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Prejudging at the Eskom Expo for Young Scientists

By Nasreen Burgher, SAEON Egagasini Node
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Aviwe Godongwana prejudges an Earth Science project

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Moddy Pikiso interviews learners about their Environmental Science project

“We should not teach children the sciences but give them a taste for them.” 

Jean-Jacques Rousseau

The Eskom Expo for Young Scientists is an annual competition where learners showcase their projects based on their own scientific research.

Partaking learners from various schools, in grades ranging from 6 to 12, are encouraged to choose from the 13 categories provided for their scientific projects.

The aims of this expo are to encourage young people to participate in science, technology, engineering, mathematics and innovation (STEMI) projects, to develop the research skills of young scientists and to spark a passion for science amongst school learners.

This year, the Western Cape Regional Expo took place at the University of Cape Town’s Sports Centre, with prejudging commencing from the evening of the 27th right through to the 28th of August. SAEON’s Egagasini Node was well represented at the expo, with seven of its staff members and interns participating as judges in various categories.

Aviwe Godongwana officiated as a judge for Earth Science, Grant van der Heever for Animal Science, Donia Wozniak for Agricultural Sciences, Moddy Pikiso and I were in the Environmental Sciences category, Sonya de Waardt for Energy, and Sivuyisiwe Mbede for Social Sciences.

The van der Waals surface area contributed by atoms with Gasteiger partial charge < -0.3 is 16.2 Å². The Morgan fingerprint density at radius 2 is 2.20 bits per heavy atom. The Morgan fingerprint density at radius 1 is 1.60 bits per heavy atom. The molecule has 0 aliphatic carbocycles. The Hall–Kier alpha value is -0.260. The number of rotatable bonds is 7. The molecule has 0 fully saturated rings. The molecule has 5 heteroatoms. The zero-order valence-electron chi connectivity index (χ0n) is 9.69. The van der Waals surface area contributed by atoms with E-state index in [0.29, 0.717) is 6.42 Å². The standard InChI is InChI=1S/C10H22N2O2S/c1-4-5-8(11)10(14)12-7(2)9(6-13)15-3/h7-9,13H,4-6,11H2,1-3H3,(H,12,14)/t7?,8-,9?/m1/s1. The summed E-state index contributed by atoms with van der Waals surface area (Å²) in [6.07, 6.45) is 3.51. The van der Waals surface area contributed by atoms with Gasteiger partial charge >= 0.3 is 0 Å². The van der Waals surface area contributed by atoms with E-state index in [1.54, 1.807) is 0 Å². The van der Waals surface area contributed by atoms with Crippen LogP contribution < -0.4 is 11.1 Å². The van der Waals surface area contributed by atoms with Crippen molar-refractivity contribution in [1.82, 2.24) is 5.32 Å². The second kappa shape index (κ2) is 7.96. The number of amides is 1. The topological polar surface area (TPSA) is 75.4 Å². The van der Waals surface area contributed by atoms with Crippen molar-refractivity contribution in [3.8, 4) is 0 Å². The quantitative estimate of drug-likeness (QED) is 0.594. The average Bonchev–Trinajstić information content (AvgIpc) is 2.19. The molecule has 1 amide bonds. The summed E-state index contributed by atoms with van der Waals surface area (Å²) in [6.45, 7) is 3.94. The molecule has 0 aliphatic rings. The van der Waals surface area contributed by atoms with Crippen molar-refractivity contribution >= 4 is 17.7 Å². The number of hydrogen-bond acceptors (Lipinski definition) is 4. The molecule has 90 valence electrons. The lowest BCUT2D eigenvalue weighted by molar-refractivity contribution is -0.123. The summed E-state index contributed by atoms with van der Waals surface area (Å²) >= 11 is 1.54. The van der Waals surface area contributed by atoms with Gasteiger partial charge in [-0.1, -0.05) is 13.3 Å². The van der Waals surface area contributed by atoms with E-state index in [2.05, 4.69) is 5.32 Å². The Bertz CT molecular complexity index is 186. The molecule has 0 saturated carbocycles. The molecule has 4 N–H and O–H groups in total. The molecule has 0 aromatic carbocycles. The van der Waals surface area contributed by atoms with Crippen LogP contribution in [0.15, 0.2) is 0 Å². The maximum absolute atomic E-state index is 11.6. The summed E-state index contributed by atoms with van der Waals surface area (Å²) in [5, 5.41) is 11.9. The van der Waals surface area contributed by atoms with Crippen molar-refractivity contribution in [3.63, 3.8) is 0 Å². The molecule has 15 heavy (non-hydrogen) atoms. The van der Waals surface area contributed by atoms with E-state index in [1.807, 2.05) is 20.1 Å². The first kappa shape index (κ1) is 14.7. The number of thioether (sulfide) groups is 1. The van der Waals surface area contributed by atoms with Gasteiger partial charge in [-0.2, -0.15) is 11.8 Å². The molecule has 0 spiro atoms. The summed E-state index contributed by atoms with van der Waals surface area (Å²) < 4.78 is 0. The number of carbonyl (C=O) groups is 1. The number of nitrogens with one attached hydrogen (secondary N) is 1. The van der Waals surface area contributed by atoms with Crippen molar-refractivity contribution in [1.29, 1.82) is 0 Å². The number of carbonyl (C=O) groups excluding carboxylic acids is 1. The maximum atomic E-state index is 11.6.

Thomas Mtontsi, Science Engagement Officer of SAEON’s Egagasini Node, was appointed head judge for the expo. Also representing SAEON’s Egagasini Node was Thulwaneng Mashifane, a postdoctoral research fellow, who exhibited at the expo.

Judging programme

The judging programme is divided into two sections, with prejudging being the former and interviews the latter section. Each judge has an average of six to eight projects to review (depending on the total number of projects and the number of judges in the category, it could be more or fewer projects per judge).

Following the prejudging, learners arrive and are interviewed for about five minutes. The idea behind the interview is to assess whether the learner understands the project, the amount of help the learner received and whether it is their own work.

Some learners exhibited highly relevant projects – such as the current water restriction and plastic pollution issues – and came up with creative and innovative ways to address these problems.

Prejudging the regional expo was an enjoyable and rewarding experience, especially interacting with the learners and seeing their passion and enthusiasm for their projects. The event was a great success, and everyone involved – learners, judges and coordinators – could pride themselves on a job well done!

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